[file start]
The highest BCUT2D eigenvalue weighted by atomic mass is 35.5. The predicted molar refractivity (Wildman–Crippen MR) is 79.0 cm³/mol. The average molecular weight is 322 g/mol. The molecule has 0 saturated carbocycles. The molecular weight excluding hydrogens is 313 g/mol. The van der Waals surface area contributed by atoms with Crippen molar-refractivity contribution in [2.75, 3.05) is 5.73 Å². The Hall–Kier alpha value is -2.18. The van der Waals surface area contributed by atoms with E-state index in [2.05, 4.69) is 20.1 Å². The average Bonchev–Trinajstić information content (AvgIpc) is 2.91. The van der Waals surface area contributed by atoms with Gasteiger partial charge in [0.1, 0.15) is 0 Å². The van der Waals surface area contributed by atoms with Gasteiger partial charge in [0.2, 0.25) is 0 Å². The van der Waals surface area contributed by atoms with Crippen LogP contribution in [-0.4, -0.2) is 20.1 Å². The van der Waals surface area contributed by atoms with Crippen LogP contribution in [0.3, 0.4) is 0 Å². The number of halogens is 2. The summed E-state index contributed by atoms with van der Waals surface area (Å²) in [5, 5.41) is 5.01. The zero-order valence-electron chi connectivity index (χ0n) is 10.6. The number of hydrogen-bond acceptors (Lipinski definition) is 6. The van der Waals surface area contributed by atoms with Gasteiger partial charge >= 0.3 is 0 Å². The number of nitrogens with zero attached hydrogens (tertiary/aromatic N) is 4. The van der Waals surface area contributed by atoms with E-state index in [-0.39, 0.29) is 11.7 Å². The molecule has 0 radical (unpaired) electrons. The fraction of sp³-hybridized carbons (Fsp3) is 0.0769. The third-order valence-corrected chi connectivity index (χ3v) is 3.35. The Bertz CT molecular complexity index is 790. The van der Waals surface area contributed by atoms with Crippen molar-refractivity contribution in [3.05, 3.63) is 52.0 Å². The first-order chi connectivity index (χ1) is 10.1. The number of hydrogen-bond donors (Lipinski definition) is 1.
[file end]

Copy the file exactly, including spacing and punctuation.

The highest BCUT2D eigenvalue weighted by atomic mass is 35.5. The predicted molar refractivity (Wildman–Crippen MR) is 79.0 cm³/mol. The average molecular weight is 322 g/mol. The molecule has 0 saturated carbocycles. The molecular weight excluding hydrogens is 313 g/mol. The van der Waals surface area contributed by atoms with Crippen molar-refractivity contribution in [2.75, 3.05) is 5.73 Å². The Hall–Kier alpha value is -2.18. The van der Waals surface area contributed by atoms with E-state index in [2.05, 4.69) is 20.1 Å². The average Bonchev–Trinajstić information content (AvgIpc) is 2.91. The van der Waals surface area contributed by atoms with Gasteiger partial charge in [0.1, 0.15) is 0 Å². The van der Waals surface area contributed by atoms with Gasteiger partial charge in [0.2, 0.25) is 0 Å². The van der Waals surface area contributed by atoms with Crippen LogP contribution in [-0.4, -0.2) is 20.1 Å². The van der Waals surface area contributed by atoms with Crippen LogP contribution in [0.3, 0.4) is 0 Å². The number of halogens is 2. The summed E-state index contributed by atoms with van der Waals surface area (Å²) in [5, 5.41) is 5.01. The zero-order valence-electron chi connectivity index (χ0n) is 10.6. The number of hydrogen-bond acceptors (Lipinski definition) is 6. The van der Waals surface area contributed by atoms with Gasteiger partial charge >= 0.3 is 0 Å². The number of nitrogens with zero attached hydrogens (tertiary/aromatic N) is 4. The van der Waals surface area contributed by atoms with E-state index in [-0.39, 0.29) is 11.7 Å². The molecule has 0 radical (unpaired) electrons. The fraction of sp³-hybridized carbons (Fsp3) is 0.0769. The third-order valence-corrected chi connectivity index (χ3v) is 3.35. The Bertz CT molecular complexity index is 790. The van der Waals surface area contributed by atoms with Crippen molar-refractivity contribution in [3.05, 3.63) is 52.0 Å². The first-order chi connectivity index (χ1) is 10.1. The number of hydrogen-bond donors (Lipinski definition) is 1.